Energy products and energy markets have played essential roles in the U.S. economy since the Industrial Revolution. Energy markets have been much more volatile than the stock markets in recent years. During the 5-year period of 1997 through 2001, the variances of daily returns of natural gas and cruel oil were 0.00230 and 0.00071, while that of the stock index was only 0.00016 (source: Commodity Systems Inc. (CSI) daily market files). Gas and oil prices since deregulation in the 1970s have been considerably more volatile than other commodity prices at most times.1 Gas and oil prices are volatile because they are affected by many supply and demand factors, such as compacts among the Organization of Petroleum Exporting Countries (OPEC) and other oil-producing countries, the general economic environment, season of the year, storage circumstances, regulatory changes and so on. Susmel and Thompson (1997) find that broad regulatory changes from the 1980s through the 1990s had great impacts in the natural gas spot market, including increased volatility of prices and risks of market participation. In the 1970s, OPEC cut oil production significantly, which led to the so-called energy crisis or oil crisis. More recently, investors have worried about labor strife and subsequent supply disruptions in Venezuela and Nigeria. The possibility of terrorist attacks targeting energy facilities, natural incidents such as Hurricane Lily in 2002, and Middle East conditions in 2003 have also greatly affected production and storage. Economic entities such as energy producers, distributors, and financial institutions depend on efficient spot and futures markets for risk management and price discovery. Energy futures contracts were introduced at the New York Mercantile Exchange (NYMEX) after the 1970s mainly to hedge increasing energy risks. Futures exchanges constantly introduce new financial products in response to developments in information technology and to meet the various needs of investors. A recent innovation is the use of E-mini futures, including equity index futures like E-mini SP 500, Nasdaq 100 and Dow 30 as well as commodity futures. An E-mini futures contract is smaller than a regular futures contract with exactly the same underlying pool of assets, and is usually traded electronically. On June 17, 2002, NYMEX and the Chicago Mercantile Exchange (CME) introduced two smaller sized energy futures, natural gas E-mini and light sweet crude oil E-mini futures [called e-miNY Energy Futures(SM)]. E-mini natural gas and crude oil futures contracts are 40% of the size of the regular futures contracts; that is, 2.5 E-mini futures contracts equal one regular futures contract. They are traded through CME's electronic trading platform (GLOBEX), and not on the open outcry market where regular futures are traded.2 According to NYMEX, the smaller sized E-mini futures were designed to appeal to individual speculators–not NYMEX's typical customer–in the energy markets. The margin requirements of E-mini futures are smaller than those for the regular contracts. Therefore, E-mini futures are more affordable to individual investors who were previously unable to trade at NYMEX. Unlike their regular counterparts, the E-mini contracts are cash-settled. Some commercial entitles may use the E-mini futures for hedging odd lots. The appendix provides detailed specifications of the two futures contracts and two news articles by Securities Week, 2002a and Securities Week, 2002b describe the benefits of E-mini futures to individual investors. We examine the impact of introduction of E-mini futures on the regular futures. E-mini products might have multiple effects on the regular products since E-minis are both electronically traded and smaller in size. Whether market quality will be improved through competing trading systems depends on two opposite effects: competition and fragmentation effects. We measure market quality by the bid–ask spread, a common measure for trading cost. As argued by Mayhew (2002), a more competitive and efficient trading environment results in narrower bid–ask spreads. However, the literature on the net effects of competition and fragmentation reports inconclusive results. In the first place, increased competition among market makers across trading systems would tend to narrow bid–ask spreads and increase depth to some degree. Branch and Freed (1977), Hamilton (1979), and McInish and Wood (1996) argue that competition reduces bid–ask spreads and diminishes price volatility. Fleming and Ostdiek (1999) find that energy futures and options have no significant impact on spot crude oil market volatility while improving depth and liquidity. Mayhew (2002) shows that multiple listings tend to reduce spreads for options traded on multiple exchanges compared to those listed on a single exchange, suggesting that competition for order flow drives down bid–ask spreads and thus transaction costs. Other authors also find a significant competition effect, but not a fragmentation effect. Boehmer and Boehmer (2003) and Tse and Erenburg (2003) show improved market quality with a narrower bid–ask spread in the American Stock Exchange (AMEX)-listed index exchange-traded fund (ETF) market after entry of the New York Stock Exchange (NYSE) into the index ETF market. On the other hand, market quality could worsen in the established market if individual market efficiency is reduced due to total trading volume being dispersed over multiple trading markets. Market fragmentation arises when orders from different markets do not interact with one another. Mendelson (1987) shows that individual stock trading in multiple markets reduces market liquidity while increasing price volatility. Khan and Baker (1993), Bessembinder and Kaufman (1997), and Davis and Lightfoot (1998) find a probable increase in bid–ask spreads and greater price volatility due to fragmentation. The overall impact of a new system depends on which effect, competition or fragmentation, is dominant. The effect of new electronic products has attracted considerable attention. Some studies on the price discovery relationship between established futures and E-mini futures markets find that the E-mini market takes a leading role. Hasbrouck (2003) shows that in U.S. SP 500 and Nasdaq 100 index markets most of the price discovery occurs in the E-mini futures markets. Kurov and Lasser (2004) suggest an explanation of Hasbrouck's (2003) result by corroborating the hypothesis that exchange locals trading E-mini contracts use their proximity to the order flow in the pit and the superior execution speed of electronic platforms to take advantage of information from large trades that occur on the floor. Frino, de Harris, McInish, and Tomas (2004) find that locals on the floor contribute significantly to the price discovery process. Futures and options exchanges worldwide are increasingly shifting from floor to electronic trading in order to reduce costs and trading errors, and to increase the speed of execution among other reasons.3 Many traders also believe that automated and anonymous trading systems are the fairest of all market structures, while floor trading markets have suffered from front running and inappropriate order exposure (Harris, 2003). A smaller contract size likely attracts smaller investors seeking affordable instruments, and thus improves market quality. Karagozoglu and Martell (1999) examine changes in contract size in the Australian futures market to show that reducing futures contract size effectively causes enhanced liquidity, while increasing size results in reduced liquidity. Our examination of the application of these conclusions to E-mini energy futures extends research on the commodity and index E-mini futures markets to the more volatile energy commodity futures market. The more volatile a market, the more investors need an efficient means for risk management and price discovery. Any possible positive impacts on market quality through E-mini trading would be significant. Both market quality and price discovery relationships are examined for impacts. Price discovery comparisons across markets are tested using the Gonzalo and Granger (1995) and Hasbrouck (1995) models. We find improved market quality from the competition effect, indicated by much lower bid–ask spreads in the post-introduction period. Our results are consistent with research that shows the E-mini market plays a significant role in price discovery, even with its much smaller trading volume. These findings also have policy implications for the deregulation of electricity markets.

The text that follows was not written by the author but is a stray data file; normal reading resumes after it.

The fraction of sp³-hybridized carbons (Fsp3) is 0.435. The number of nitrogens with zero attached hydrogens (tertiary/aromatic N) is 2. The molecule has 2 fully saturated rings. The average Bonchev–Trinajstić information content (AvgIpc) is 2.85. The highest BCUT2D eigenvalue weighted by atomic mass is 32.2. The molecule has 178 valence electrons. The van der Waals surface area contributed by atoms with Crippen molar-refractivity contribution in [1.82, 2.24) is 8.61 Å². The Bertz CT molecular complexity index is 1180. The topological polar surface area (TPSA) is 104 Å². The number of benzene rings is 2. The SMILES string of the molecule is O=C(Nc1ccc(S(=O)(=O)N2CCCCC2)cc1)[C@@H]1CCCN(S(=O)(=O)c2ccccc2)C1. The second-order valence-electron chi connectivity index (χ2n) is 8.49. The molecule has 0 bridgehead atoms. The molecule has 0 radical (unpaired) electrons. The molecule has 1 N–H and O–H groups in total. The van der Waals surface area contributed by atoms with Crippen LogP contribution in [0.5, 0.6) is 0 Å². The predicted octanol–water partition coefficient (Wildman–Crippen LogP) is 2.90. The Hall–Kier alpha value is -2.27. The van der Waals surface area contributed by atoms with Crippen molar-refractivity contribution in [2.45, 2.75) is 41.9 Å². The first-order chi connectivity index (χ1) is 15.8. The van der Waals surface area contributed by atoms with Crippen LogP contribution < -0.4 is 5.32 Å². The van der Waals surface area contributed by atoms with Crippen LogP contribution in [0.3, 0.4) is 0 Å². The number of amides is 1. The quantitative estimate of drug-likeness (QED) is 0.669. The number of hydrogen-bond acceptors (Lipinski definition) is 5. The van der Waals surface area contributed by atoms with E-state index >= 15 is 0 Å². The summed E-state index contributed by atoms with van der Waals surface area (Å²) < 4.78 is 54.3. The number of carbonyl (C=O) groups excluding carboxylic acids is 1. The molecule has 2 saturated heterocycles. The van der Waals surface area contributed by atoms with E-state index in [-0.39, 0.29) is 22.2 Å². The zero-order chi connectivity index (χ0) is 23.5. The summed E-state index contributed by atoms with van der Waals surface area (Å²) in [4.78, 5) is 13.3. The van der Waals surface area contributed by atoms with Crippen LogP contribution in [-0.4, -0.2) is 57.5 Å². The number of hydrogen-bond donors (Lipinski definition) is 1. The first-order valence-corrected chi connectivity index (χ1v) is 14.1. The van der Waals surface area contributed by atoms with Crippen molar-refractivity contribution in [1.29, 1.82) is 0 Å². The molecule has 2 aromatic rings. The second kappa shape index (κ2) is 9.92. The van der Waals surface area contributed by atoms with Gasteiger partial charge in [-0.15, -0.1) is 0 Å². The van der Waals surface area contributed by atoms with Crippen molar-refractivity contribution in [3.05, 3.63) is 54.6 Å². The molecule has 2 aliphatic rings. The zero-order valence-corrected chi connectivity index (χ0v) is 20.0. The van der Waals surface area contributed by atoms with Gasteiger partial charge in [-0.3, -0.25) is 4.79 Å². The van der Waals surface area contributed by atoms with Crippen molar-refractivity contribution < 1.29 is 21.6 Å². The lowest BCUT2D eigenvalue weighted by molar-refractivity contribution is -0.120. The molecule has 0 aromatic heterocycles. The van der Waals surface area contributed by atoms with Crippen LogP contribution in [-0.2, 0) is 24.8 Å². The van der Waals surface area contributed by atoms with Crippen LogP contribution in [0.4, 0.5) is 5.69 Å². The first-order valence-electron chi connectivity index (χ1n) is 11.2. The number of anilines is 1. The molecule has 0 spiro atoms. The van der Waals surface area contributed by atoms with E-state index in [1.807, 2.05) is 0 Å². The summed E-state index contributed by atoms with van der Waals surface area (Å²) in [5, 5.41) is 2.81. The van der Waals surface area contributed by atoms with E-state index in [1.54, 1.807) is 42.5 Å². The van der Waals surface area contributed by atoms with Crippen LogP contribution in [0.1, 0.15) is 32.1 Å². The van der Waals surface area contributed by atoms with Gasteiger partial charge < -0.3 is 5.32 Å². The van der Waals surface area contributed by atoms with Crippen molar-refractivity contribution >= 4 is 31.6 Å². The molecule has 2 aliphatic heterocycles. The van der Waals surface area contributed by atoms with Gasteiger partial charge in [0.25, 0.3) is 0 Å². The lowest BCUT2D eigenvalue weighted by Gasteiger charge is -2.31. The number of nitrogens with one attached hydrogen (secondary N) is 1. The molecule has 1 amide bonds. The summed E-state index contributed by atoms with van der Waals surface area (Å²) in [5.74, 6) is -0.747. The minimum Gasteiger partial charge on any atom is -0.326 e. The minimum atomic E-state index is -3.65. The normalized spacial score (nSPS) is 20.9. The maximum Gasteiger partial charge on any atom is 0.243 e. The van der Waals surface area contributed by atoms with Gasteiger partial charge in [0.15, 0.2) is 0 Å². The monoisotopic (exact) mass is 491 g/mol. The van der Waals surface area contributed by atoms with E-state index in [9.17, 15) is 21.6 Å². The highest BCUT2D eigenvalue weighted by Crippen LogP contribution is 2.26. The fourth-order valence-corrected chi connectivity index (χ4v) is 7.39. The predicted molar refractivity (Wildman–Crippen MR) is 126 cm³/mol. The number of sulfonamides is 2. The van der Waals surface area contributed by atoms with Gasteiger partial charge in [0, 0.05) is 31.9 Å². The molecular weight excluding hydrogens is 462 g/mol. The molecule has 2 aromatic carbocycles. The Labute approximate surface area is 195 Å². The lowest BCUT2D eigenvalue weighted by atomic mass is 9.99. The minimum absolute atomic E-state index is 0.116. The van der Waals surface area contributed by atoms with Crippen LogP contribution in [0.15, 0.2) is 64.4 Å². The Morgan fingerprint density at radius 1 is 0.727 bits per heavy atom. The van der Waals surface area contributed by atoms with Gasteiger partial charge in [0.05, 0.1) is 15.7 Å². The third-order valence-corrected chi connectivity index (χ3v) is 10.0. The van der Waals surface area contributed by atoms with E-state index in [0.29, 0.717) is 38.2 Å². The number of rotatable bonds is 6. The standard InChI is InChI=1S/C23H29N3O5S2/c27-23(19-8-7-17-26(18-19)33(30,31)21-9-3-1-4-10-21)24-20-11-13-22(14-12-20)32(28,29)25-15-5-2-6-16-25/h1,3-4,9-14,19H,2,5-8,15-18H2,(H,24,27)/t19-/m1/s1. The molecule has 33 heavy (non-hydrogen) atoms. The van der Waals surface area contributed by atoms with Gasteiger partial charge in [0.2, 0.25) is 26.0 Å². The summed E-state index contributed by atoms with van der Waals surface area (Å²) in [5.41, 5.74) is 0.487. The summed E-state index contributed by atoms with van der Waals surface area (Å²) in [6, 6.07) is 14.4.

نتیجه گیری انگلیسی
The New York Mercantile Exchange launched electronic trading of E-mini futures for natural gas and crude oil futures contract on June 17, 2002. The smaller E-mini futures were designed to appeal to individual investors who were previously unable to trade at NYMEX. We examine the impacts of these new futures contracts on market quality and price discovery in a comparison of the pre-introduction period (January–May 2002) and the post-period (August–December 2002). Both trading volume and open interest in the regular open outcry trading gas futures contracts decline after the introduction of the E-mini futures; both statistics rise for crude oil futures. Most important, the bid–ask spreads of both regular futures are reduced significantly, indicating improved market quality from competition effects. We use two common factor models to investigate the price discovery process in the regular and the E-mini futures markets during the post-period. For both energy products, the E-mini futures market contributes more than 30% to the price discovery process, although representing less than 1% of the regular futures volume. The overall results show that the E-mini futures have increased competition for order flow and improved market quality. The results do not support market fragmentation in the competing markets. The significant price discovery contribution shows that the electronic trading mechanism of E-mini products provides quicker information and trade transmission, while concealing traders’ identities. The results also provide justification for the worldwide trend of switching from floor to electronic trading.